There are many reasons why you might consider eating fresh vegetables over canned ones, but did you imagine that mildew would be one of them?

The FDA Defect Levels Handbook makes for scary reading. This book outlines the maximum levels of defects mass-produced food can have before it is deemed adulterated. When you think about it, it would be surprising if food could be processed on a massive scale without some sort of defects here and there.

For canned greens, the maximum level of defect is “an average of 10 percent or more of leaves, by count or weight, showing mildew over a half inch diameter.” The canned greens they are referring to are greens of the mustard family, which includes collards, mustard greens, turnip greens and often mixed greens.

Now, this doesn’t mean that all canned greens contain mildew on their leaves, it just means that they can officially contain up to 10 percent mildew – and that’s a very unappetizing thought.

According to the FDA, the mildew occurs before the leaves are harvested, so it’s purely an aesthetic problem, not a health issue.

It’s a different matter for canned spinach, however. It’s classified differently because it isn’t in the mustard green family, and you may well be even more grossed out by the defect that canned spinach has. Larvae. Up to “two or more 3mm or longer larvae and/or larval fragments or spinach worms (caterpillars) whose aggregate length exceeds 12 mm are present in 24 pounds” That means that every time you open a can of spinach, you run the risk of eating larvae or ‘spinach worms’…. Chew on that, Popeye!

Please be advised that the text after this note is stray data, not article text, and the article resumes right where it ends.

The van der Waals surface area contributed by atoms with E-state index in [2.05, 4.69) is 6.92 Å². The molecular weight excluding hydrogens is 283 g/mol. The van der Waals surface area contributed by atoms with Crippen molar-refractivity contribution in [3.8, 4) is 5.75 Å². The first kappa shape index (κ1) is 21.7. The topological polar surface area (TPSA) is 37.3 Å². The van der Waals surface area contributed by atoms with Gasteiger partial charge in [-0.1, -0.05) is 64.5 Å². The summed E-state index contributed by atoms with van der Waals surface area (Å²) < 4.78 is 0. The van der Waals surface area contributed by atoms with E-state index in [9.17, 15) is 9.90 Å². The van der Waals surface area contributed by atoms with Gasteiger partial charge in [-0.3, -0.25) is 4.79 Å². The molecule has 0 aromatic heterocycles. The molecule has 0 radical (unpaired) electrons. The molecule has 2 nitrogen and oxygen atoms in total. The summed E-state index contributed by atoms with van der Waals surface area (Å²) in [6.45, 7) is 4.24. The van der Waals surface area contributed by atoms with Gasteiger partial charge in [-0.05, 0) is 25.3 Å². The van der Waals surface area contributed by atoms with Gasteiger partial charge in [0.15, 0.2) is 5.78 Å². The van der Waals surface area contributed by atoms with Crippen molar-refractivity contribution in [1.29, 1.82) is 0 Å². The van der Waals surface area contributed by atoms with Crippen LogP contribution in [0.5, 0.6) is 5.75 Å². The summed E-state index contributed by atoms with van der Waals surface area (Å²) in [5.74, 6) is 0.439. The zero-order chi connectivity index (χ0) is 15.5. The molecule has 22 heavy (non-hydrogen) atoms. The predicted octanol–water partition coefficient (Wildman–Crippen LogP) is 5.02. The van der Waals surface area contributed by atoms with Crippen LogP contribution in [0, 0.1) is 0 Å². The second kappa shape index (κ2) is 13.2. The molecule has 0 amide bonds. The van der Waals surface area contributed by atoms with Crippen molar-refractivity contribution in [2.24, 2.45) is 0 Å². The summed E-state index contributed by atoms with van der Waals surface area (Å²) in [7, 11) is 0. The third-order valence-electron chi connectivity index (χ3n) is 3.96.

What other bugs are you eating without realizing it?

• Aphids. These common garden pests are allowable by the FDA in certain numbers on your veggies. The rules vary from vegetable to vegetable, but you can expect about 30 whole aphids per 100g in Brussels sprouts, and around 60 of them in frozen broccoli.

• Canned mushrooms are allowed 20 maggots for every 100 grams of drained mushrooms, according to FDA standards.

• You may be familiar with fruit flies, but did you know you are ingesting these flies in your fruit juice – around five flies in every cup of juice.

• Mushrooms again! Canned mushrooms can contain up to 75 white mites, and these pests can be found in grains and frozen vegetables.